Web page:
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A flawed classic and a must read to understand the origins of the war and post-war debates
on 19 December 2011
Taylor attempts to do what Fritz Fisher did to the study of the origins of the First World War, to the study of the Second World Wars origins. His work has generated controversy, spurred on countless historians to engage his work, but more importantly has made everyone take another look at the evidence to establish what happened and why. Taylor attacks what he describes as the myths that, by the 1960s, had been built up and the accepted view of what happened in the years following the Treaty of Versailles and the start of fighting in 1939.
Taylor's work is very accessible and easy to read, riddled with jokes and sarcastic remarks, he makes his way through the relevant events and treaties that took place between 1919 and 1939 that created the mosaic, which are the origins of the war. In places this paints a very depressing picture due the failure of the statesmen on all sides to resolve the issues created by the First World War and the Treaty of Versailles; in two lines Taylor sums up the interwar period and his work: "The purpose of political activity is to provide peace and prosperity; and in this every statesman failed, for whatever reason. This is a story without heroes...".
While dated, with numerous works authored with the sole object of debunking Taylor's, or actually relooking into the subject; the book is still a classic, a must read to understand the post war debates that are still taking place. Taylor makes some excellent points however I do not agree with all the issues raised by Taylor siding mainly with his critics who highlight, in issues on inter-war Germany and reparation payments to name a few areas, how wrong he was. For example in both Gordon Martel's and Esmonde Robertson's collection of essays, several historians note how Taylor misused evidence or interpreted it a way that could not be supported, ignored information that was readily available at the time of him writing that contradicts points he made, or simply missed the point why events happened. This creates the impression that Taylor's work is deeply flawed and Martel makes the point that an undergraduate student, or anyone for that matter, let loose on the book will be left with the revelation that no one inside the Nazi regime was to blame for the events that took place, that appeasement was not necessarily a bad thing (not to mention how Taylor does not really explain the point of it) and that fascism had no impact on the interwar years.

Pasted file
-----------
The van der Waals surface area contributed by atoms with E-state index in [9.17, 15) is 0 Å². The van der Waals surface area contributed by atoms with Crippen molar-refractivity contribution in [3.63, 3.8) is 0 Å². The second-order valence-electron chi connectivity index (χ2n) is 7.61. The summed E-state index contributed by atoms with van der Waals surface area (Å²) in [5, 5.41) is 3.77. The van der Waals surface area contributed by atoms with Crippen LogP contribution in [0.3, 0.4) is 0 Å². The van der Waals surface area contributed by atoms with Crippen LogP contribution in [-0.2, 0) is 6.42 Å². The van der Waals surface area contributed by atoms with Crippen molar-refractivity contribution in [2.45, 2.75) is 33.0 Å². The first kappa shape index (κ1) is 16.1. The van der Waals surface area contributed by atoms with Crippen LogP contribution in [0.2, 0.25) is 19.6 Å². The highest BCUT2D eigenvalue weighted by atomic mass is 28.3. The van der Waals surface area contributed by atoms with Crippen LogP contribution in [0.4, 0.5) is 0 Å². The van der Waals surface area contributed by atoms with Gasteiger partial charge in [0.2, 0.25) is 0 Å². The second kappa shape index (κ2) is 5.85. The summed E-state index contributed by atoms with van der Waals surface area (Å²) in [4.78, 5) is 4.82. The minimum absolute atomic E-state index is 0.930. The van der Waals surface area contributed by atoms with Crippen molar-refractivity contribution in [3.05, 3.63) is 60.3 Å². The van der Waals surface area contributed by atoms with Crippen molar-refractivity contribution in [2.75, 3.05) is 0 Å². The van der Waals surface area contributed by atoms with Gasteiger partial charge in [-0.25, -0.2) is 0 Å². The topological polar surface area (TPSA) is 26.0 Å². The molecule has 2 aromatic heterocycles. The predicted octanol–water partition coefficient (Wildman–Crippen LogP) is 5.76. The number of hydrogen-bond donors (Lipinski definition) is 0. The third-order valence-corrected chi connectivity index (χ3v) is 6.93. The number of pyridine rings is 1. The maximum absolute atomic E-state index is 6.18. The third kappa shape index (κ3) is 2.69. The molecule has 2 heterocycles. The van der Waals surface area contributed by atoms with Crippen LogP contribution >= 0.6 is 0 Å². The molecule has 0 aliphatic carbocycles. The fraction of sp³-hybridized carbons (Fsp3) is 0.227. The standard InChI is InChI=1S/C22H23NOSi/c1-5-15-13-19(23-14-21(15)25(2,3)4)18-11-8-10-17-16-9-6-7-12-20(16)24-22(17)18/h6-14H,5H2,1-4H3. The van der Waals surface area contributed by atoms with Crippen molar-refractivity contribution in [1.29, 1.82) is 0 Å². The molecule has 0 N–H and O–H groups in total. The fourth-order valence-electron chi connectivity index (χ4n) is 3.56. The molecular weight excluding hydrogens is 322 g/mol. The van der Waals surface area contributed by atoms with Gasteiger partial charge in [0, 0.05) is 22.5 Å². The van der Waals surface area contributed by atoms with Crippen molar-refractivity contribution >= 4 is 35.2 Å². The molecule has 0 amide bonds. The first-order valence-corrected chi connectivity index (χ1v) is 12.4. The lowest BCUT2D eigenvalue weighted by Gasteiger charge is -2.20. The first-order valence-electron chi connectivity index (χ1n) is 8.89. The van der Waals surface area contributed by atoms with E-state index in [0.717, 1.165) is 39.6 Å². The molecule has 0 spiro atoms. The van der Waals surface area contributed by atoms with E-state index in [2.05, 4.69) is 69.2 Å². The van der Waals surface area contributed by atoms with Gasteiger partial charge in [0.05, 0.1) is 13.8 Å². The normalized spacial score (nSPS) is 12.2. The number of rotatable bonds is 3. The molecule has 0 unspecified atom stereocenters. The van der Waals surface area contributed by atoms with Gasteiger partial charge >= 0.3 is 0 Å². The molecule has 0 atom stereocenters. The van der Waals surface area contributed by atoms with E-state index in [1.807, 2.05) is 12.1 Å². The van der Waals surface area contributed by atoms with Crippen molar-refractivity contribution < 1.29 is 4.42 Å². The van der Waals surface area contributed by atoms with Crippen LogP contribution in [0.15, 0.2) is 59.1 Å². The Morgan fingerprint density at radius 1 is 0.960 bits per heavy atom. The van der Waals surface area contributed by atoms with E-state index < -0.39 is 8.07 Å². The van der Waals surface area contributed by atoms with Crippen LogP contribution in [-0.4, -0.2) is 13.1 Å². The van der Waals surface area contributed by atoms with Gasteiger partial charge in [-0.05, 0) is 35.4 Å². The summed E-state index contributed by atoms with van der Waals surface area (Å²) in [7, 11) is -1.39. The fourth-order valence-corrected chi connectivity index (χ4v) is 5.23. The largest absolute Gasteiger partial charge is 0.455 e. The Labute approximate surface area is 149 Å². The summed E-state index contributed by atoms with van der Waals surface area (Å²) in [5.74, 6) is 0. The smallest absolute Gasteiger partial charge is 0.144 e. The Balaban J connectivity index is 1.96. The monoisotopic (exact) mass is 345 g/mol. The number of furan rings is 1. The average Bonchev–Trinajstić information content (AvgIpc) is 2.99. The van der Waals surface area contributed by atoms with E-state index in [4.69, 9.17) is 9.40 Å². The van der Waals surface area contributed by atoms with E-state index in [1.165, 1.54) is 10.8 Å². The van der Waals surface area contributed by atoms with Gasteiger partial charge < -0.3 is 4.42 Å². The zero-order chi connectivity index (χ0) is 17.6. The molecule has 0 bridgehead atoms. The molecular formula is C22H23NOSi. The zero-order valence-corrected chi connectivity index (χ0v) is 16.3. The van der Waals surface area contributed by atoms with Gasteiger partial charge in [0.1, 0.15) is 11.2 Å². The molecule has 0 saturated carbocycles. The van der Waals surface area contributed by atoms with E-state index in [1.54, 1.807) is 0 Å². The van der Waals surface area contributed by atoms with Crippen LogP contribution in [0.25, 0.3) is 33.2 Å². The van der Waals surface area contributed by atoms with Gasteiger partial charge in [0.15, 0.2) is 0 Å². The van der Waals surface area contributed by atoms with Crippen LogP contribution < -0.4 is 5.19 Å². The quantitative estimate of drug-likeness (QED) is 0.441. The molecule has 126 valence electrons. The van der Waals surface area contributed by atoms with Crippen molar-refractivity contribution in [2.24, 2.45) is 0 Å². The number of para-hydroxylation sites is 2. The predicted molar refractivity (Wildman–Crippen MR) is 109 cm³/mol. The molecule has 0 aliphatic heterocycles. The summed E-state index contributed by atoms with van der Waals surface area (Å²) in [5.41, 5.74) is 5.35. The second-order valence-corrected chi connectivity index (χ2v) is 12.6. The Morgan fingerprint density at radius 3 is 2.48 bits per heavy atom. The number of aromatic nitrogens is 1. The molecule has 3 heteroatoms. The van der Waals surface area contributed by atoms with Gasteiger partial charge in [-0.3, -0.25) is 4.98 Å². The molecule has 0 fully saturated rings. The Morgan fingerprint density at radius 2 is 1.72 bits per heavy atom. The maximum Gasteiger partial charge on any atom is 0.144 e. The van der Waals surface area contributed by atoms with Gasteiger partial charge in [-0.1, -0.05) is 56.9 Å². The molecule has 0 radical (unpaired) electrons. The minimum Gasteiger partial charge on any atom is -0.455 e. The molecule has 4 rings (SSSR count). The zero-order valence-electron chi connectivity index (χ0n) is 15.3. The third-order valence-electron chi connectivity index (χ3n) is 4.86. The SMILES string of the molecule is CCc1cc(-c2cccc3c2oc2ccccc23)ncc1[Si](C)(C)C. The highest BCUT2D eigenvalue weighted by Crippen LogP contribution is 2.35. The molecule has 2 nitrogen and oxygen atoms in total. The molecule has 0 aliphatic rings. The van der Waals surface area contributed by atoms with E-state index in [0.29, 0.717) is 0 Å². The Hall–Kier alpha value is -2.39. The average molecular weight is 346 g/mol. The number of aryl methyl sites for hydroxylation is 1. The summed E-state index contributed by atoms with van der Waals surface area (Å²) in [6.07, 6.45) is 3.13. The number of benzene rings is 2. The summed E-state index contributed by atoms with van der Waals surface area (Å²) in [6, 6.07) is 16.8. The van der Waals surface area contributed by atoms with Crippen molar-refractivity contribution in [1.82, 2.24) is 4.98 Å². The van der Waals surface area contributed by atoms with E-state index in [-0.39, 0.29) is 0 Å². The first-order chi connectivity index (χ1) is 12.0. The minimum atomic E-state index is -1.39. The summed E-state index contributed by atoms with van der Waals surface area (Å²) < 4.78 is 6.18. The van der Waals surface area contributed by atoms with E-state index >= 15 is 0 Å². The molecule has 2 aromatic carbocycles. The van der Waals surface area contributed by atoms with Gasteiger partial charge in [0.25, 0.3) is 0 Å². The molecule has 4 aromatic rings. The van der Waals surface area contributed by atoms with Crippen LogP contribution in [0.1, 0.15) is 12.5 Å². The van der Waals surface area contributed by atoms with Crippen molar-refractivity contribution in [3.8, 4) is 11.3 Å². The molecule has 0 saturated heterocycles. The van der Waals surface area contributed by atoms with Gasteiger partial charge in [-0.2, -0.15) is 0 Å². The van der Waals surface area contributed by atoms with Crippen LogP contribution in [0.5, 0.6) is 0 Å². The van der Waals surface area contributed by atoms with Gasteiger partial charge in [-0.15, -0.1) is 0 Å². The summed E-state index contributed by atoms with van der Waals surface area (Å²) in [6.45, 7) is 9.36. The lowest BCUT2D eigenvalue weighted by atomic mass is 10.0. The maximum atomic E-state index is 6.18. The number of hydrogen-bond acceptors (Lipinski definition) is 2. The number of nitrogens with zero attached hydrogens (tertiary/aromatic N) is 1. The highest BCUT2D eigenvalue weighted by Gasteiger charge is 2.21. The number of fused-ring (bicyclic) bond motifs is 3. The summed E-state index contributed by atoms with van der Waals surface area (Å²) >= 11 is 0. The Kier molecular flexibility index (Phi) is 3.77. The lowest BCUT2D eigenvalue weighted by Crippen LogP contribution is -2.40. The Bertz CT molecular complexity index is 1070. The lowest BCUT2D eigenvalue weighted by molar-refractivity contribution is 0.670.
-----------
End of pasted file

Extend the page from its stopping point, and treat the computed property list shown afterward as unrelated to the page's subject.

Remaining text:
Regardless for anyone studying the origins of the war or needing to contrast the differing opinions that have been made since, this is a must have book. For general reading or personal study, that does not want to completely engage in the debate, I would suggest looking elsewhere; PMH Bell's The Origins of the Second World War is an excellent book covering the competing theories as well as tackling the issue of why the war broke out.